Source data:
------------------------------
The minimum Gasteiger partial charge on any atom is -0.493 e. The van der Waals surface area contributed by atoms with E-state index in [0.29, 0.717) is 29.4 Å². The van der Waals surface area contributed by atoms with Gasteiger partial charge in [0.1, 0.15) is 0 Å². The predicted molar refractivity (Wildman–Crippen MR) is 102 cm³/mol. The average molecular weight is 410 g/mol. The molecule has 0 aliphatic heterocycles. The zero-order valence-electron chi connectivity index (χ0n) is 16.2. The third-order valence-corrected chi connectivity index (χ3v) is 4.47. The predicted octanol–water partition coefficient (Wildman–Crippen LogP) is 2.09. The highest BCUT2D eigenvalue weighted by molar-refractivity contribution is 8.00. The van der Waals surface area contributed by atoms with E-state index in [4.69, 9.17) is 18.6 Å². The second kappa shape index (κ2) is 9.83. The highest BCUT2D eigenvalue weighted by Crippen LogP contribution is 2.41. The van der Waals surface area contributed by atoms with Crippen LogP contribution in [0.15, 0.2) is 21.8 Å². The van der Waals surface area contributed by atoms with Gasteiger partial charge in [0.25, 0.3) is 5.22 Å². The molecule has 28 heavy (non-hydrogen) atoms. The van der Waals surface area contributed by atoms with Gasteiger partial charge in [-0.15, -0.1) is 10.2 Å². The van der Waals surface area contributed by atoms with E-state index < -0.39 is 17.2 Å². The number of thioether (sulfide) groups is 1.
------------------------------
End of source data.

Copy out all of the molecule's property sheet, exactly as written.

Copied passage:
The minimum Gasteiger partial charge on any atom is -0.493 e. The van der Waals surface area contributed by atoms with E-state index in [0.29, 0.717) is 29.4 Å². The van der Waals surface area contributed by atoms with Gasteiger partial charge in [0.1, 0.15) is 0 Å². The predicted molar refractivity (Wildman–Crippen MR) is 102 cm³/mol. The average molecular weight is 410 g/mol. The molecule has 0 aliphatic heterocycles. The zero-order valence-electron chi connectivity index (χ0n) is 16.2. The third-order valence-corrected chi connectivity index (χ3v) is 4.47. The predicted octanol–water partition coefficient (Wildman–Crippen LogP) is 2.09. The highest BCUT2D eigenvalue weighted by molar-refractivity contribution is 8.00. The van der Waals surface area contributed by atoms with E-state index in [4.69, 9.17) is 18.6 Å². The second kappa shape index (κ2) is 9.83. The highest BCUT2D eigenvalue weighted by Crippen LogP contribution is 2.41. The van der Waals surface area contributed by atoms with Crippen LogP contribution in [0.15, 0.2) is 21.8 Å². The van der Waals surface area contributed by atoms with Gasteiger partial charge in [0.25, 0.3) is 5.22 Å². The molecule has 28 heavy (non-hydrogen) atoms. The van der Waals surface area contributed by atoms with Gasteiger partial charge in [-0.15, -0.1) is 10.2 Å². The van der Waals surface area contributed by atoms with E-state index < -0.39 is 17.2 Å². The number of thioether (sulfide) groups is 1.